On July 25, I explained that the Republi-Cratic Corporatist Party was being threatened by a new, Internet-based effort to nominate a presidential ticket, which would be placed on the 2012 ballot in all fifty states. Last summer, that organization – Americans Elect – described itself in the following terms:
Americans Elect is the first-ever open nominating process. We’re using the Internet to give every single voter – Democrat, Republican or independent – the power to nominate a presidential ticket in 2012. The people will choose the issues. The people will choose the candidates. And in a secure, online convention next June, the people will make history by putting their choice on the ballot in every state.
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We have no ties to any political group – left, right, or center. We don’t promote any issues, ideology or candidates. None of our funding comes from special interests or lobbyists. Our only goal is to put a directly-nominated ticket on the ballot in 2012.
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The goal of Americans Elect is to nominate a presidential ticket that answers to the people – not the political system. Like millions of American voters, we simply want leadership that will work together to tackle the challenges facing our country. And we believe a direct nominating process will prove that America is ready for a competitive, nonpartisan ticket.
Since that time, there has been a good deal of scrutiny focused on Americans Elect. Justin Elliott recently wrote a comprehensive piece for Salon, highlighting the numerous sources of criticism targeting Americans Elect. Mr. Elliott provided this summary of the controversies surrounding the organization:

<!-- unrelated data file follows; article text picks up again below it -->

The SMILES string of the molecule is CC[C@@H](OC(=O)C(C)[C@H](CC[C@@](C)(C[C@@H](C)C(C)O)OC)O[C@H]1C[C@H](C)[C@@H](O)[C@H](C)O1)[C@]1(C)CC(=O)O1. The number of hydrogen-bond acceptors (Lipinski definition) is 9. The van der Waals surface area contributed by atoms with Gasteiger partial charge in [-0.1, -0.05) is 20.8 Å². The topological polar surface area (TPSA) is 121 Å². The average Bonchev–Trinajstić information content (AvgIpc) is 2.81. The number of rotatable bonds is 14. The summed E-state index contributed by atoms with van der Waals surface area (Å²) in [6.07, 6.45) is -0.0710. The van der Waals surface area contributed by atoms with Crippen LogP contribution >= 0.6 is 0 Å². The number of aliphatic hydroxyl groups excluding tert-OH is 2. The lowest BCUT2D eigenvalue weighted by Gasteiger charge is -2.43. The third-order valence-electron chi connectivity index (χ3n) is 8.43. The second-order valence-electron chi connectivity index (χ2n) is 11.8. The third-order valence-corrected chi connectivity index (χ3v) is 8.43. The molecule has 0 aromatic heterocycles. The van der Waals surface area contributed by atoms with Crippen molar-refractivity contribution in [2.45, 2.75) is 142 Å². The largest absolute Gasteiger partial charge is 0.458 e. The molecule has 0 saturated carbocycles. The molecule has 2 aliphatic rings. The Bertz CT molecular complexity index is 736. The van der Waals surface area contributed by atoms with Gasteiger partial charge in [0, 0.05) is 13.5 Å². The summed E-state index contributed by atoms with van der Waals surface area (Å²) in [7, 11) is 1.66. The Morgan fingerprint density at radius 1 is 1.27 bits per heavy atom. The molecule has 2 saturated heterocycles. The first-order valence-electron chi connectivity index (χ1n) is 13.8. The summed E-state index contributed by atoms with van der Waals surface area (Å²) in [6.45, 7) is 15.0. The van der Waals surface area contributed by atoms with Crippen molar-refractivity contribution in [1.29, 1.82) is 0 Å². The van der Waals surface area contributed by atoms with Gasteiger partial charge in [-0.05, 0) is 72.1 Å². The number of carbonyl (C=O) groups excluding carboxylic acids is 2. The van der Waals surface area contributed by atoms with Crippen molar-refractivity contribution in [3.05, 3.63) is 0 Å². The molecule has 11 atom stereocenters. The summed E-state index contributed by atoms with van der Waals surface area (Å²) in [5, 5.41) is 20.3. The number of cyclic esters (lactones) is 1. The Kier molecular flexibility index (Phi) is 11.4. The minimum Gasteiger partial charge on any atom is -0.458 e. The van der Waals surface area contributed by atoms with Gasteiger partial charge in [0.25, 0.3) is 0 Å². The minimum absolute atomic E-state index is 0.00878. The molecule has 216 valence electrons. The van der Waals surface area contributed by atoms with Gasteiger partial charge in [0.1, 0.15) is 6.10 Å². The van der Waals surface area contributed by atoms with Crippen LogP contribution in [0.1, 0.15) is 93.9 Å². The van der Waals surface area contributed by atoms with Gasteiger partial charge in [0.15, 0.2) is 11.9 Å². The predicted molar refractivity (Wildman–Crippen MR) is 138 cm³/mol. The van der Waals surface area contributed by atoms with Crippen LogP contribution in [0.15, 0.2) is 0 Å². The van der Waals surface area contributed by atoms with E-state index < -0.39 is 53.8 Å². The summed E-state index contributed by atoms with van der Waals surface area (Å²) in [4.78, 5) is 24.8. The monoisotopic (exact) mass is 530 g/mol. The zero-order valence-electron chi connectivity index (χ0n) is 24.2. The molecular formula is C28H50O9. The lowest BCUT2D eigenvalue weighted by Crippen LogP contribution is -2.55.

The group is hoping to raise $30 million for its effort. It has already raised an impressive $22 million as of last month. So where is all that money coming from? Americans Elect won’t say. In fact, the group changed how it is organized under the tax code last year in order to shield the identity of donors. It is now a 501(c)(4) “social welfare” group whose contributors are not reported publicly.
What we do know about the donors, largely through news reports citing anonymous sources, suggests they are a handful of super-rich Americans who made fortunes in the finance industry. (More on this below.) But it’s impossible to fully assess the donors’ motives and examine their backgrounds and entanglements – important parts of the democratic process – while their identities and the size of their donations remain secret.
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Americans Elect officials often tout their “revolutionary” online nominating convention, which will be open to any registered voter. But there’s a big catch. Any ticket picked by participants will have to be approved by a Candidate Certification Committee, according to the group’s bylaws.